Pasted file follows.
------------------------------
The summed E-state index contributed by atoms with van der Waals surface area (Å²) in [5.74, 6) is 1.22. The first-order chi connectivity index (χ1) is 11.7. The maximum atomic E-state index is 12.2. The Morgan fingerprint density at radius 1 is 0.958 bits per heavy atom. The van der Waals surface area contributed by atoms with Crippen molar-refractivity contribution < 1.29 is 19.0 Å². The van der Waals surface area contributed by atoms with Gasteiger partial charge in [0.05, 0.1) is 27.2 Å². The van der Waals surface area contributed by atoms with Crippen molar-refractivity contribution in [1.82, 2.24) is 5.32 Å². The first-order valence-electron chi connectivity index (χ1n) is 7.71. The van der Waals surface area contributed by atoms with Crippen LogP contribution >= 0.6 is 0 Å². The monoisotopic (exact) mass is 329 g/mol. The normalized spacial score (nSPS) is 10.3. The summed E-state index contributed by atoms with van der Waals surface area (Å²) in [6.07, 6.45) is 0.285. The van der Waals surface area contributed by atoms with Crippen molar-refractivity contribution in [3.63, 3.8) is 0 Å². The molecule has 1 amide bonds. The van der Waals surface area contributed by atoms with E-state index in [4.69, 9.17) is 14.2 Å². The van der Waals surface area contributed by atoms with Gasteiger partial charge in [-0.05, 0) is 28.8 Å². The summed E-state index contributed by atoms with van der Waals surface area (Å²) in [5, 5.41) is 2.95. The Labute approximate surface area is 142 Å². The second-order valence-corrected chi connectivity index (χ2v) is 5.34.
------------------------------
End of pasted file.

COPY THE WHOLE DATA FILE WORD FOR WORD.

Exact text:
The summed E-state index contributed by atoms with van der Waals surface area (Å²) in [5.74, 6) is 1.22. The first-order chi connectivity index (χ1) is 11.7. The maximum atomic E-state index is 12.2. The Morgan fingerprint density at radius 1 is 0.958 bits per heavy atom. The van der Waals surface area contributed by atoms with Crippen molar-refractivity contribution < 1.29 is 19.0 Å². The van der Waals surface area contributed by atoms with Gasteiger partial charge in [0.05, 0.1) is 27.2 Å². The van der Waals surface area contributed by atoms with Crippen molar-refractivity contribution in [1.82, 2.24) is 5.32 Å². The first-order valence-electron chi connectivity index (χ1n) is 7.71. The van der Waals surface area contributed by atoms with Crippen LogP contribution >= 0.6 is 0 Å². The monoisotopic (exact) mass is 329 g/mol. The normalized spacial score (nSPS) is 10.3. The summed E-state index contributed by atoms with van der Waals surface area (Å²) in [6.07, 6.45) is 0.285. The van der Waals surface area contributed by atoms with Crippen molar-refractivity contribution in [3.63, 3.8) is 0 Å². The molecule has 1 amide bonds. The van der Waals surface area contributed by atoms with E-state index in [4.69, 9.17) is 14.2 Å². The van der Waals surface area contributed by atoms with Gasteiger partial charge in [-0.05, 0) is 28.8 Å². The summed E-state index contributed by atoms with van der Waals surface area (Å²) in [5, 5.41) is 2.95. The Labute approximate surface area is 142 Å². The second-order valence-corrected chi connectivity index (χ2v) is 5.34.